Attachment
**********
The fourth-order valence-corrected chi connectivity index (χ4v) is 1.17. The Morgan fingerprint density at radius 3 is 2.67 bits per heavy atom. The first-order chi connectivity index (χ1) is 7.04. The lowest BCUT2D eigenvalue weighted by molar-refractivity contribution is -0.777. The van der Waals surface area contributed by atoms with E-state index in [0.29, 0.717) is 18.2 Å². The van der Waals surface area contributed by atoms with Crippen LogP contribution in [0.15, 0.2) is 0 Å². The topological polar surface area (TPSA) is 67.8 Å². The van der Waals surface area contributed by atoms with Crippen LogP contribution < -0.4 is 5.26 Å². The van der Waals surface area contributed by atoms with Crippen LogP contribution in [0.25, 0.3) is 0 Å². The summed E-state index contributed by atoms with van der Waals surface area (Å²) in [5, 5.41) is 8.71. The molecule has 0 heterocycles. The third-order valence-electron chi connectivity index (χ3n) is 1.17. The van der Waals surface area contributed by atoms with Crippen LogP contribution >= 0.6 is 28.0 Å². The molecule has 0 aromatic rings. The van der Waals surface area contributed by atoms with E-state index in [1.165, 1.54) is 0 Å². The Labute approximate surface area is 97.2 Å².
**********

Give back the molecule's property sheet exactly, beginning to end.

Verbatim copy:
The fourth-order valence-corrected chi connectivity index (χ4v) is 1.17. The Morgan fingerprint density at radius 3 is 2.67 bits per heavy atom. The first-order chi connectivity index (χ1) is 7.04. The lowest BCUT2D eigenvalue weighted by molar-refractivity contribution is -0.777. The van der Waals surface area contributed by atoms with E-state index in [0.29, 0.717) is 18.2 Å². The van der Waals surface area contributed by atoms with Crippen LogP contribution in [0.15, 0.2) is 0 Å². The topological polar surface area (TPSA) is 67.8 Å². The van der Waals surface area contributed by atoms with Crippen LogP contribution < -0.4 is 5.26 Å². The van der Waals surface area contributed by atoms with Crippen LogP contribution in [0.25, 0.3) is 0 Å². The summed E-state index contributed by atoms with van der Waals surface area (Å²) in [5, 5.41) is 8.71. The molecule has 0 heterocycles. The third-order valence-electron chi connectivity index (χ3n) is 1.17. The van der Waals surface area contributed by atoms with Crippen LogP contribution >= 0.6 is 28.0 Å². The molecule has 0 aromatic rings. The van der Waals surface area contributed by atoms with E-state index in [1.165, 1.54) is 0 Å². The Labute approximate surface area is 97.2 Å².